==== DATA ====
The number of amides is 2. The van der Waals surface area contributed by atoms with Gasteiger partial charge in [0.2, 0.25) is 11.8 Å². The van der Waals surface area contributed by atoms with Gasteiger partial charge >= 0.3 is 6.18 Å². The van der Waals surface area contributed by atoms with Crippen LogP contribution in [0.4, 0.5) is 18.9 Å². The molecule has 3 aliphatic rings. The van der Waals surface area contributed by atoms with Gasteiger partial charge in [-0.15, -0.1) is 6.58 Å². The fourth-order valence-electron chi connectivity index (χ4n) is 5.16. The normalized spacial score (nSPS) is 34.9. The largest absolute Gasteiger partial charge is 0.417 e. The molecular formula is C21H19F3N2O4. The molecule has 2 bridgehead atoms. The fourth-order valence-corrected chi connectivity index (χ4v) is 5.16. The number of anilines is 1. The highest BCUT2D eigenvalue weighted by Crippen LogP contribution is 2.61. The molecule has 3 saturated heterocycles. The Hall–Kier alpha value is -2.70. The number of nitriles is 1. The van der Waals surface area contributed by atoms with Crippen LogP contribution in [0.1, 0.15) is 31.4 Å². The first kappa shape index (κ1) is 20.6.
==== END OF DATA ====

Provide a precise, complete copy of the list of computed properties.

The number of amides is 2. The van der Waals surface area contributed by atoms with Gasteiger partial charge in [0.2, 0.25) is 11.8 Å². The van der Waals surface area contributed by atoms with Gasteiger partial charge >= 0.3 is 6.18 Å². The van der Waals surface area contributed by atoms with Crippen LogP contribution in [0.4, 0.5) is 18.9 Å². The molecule has 3 aliphatic rings. The van der Waals surface area contributed by atoms with Gasteiger partial charge in [-0.15, -0.1) is 6.58 Å². The fourth-order valence-electron chi connectivity index (χ4n) is 5.16. The normalized spacial score (nSPS) is 34.9. The largest absolute Gasteiger partial charge is 0.417 e. The molecular formula is C21H19F3N2O4. The molecule has 2 bridgehead atoms. The fourth-order valence-corrected chi connectivity index (χ4v) is 5.16. The number of anilines is 1. The highest BCUT2D eigenvalue weighted by Crippen LogP contribution is 2.61. The molecule has 3 saturated heterocycles. The Hall–Kier alpha value is -2.70. The number of nitriles is 1. The van der Waals surface area contributed by atoms with Crippen LogP contribution in [0.1, 0.15) is 31.4 Å². The first kappa shape index (κ1) is 20.6.